It may be early in the new year, but it’s never too early for every golf fan’s favorite pastime, playing a high-definition, slow-motion game of “Did He Cheat?”
Sergio Garcia found himself involved in plenty of PGA Tour controversy last season, but this year the early rules issue actually revolves around him directly. Playing in Abu Dhabi at the HSBC Championship along with stars like Phil Mickelson and Rory McIlroy, Garcia was finishing up his front nine, and had marked his ball on the green while his playing partner was tapping in.
As he marked the ball, he reached out with his putter and tapped something down on the green. Now, this is where the confusing rules of golf come into play. If it was a pitch mark, as Garcia contested, it would be covered as legal under Rule 16-1c, which states that “the player may repair an old hole plug or damage to the putting green caused by the impact of a ball, whether or not the player’s ball lies on the putting green.”
Of course, if it were a spike mark, then it would be disallowed under a different section, which essentially says that one may not improve the course conditions, especially as spike marks are “impossible to differentiate” from normal irregularities in the turf. Even if that’s what Garcia did, it would only be a two-stroke penalty, but if he signed an incorrect card, he faced potential disqualification.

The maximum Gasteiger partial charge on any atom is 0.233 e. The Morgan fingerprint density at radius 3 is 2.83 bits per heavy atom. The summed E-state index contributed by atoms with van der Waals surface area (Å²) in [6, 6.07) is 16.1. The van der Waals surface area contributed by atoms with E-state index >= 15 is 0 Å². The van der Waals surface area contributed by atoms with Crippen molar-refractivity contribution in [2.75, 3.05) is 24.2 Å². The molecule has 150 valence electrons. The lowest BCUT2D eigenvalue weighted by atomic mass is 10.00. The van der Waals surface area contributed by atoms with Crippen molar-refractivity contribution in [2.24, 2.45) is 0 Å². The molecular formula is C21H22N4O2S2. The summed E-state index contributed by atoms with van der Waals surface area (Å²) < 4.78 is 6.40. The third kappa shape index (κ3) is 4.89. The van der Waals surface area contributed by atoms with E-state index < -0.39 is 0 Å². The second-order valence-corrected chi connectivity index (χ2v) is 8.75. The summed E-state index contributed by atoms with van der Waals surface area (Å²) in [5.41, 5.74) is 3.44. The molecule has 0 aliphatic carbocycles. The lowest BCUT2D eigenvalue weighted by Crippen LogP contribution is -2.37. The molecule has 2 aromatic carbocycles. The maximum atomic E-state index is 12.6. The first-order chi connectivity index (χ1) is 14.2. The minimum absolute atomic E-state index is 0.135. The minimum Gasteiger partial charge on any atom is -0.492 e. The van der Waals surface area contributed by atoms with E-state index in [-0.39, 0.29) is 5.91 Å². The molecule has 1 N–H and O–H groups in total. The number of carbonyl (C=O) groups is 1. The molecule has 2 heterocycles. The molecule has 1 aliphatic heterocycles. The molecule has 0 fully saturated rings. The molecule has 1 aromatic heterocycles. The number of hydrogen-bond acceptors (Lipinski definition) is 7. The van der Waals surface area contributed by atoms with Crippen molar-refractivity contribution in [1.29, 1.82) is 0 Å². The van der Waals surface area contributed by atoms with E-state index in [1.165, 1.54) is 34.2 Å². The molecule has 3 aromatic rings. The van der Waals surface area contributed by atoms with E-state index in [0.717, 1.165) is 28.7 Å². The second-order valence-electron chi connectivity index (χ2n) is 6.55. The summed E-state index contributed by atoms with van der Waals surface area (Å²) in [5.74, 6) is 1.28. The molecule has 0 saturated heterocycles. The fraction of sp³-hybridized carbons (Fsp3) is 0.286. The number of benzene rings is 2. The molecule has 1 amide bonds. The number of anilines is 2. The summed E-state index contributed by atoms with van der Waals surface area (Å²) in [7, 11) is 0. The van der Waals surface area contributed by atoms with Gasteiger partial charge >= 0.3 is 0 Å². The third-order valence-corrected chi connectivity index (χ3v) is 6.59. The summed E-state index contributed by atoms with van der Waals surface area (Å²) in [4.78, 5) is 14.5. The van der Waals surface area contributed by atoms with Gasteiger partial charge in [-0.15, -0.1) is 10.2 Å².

European Tour officials reviewed video footage of the incident with Garcia (you can see it here), and decided that he committed no infraction. While this issue is a closed case, it’s worth noting that Simon Dyson came under intense scrutiny by the European Tour after getting caught tapping down a spike mark in October at the BMW Masters. If this happened at an American tournament with a much larger viewing audience, it’s impossible to know just how big this could have gotten. Hopefully, this doesn’t bode poorly for things to come this year in the golf world.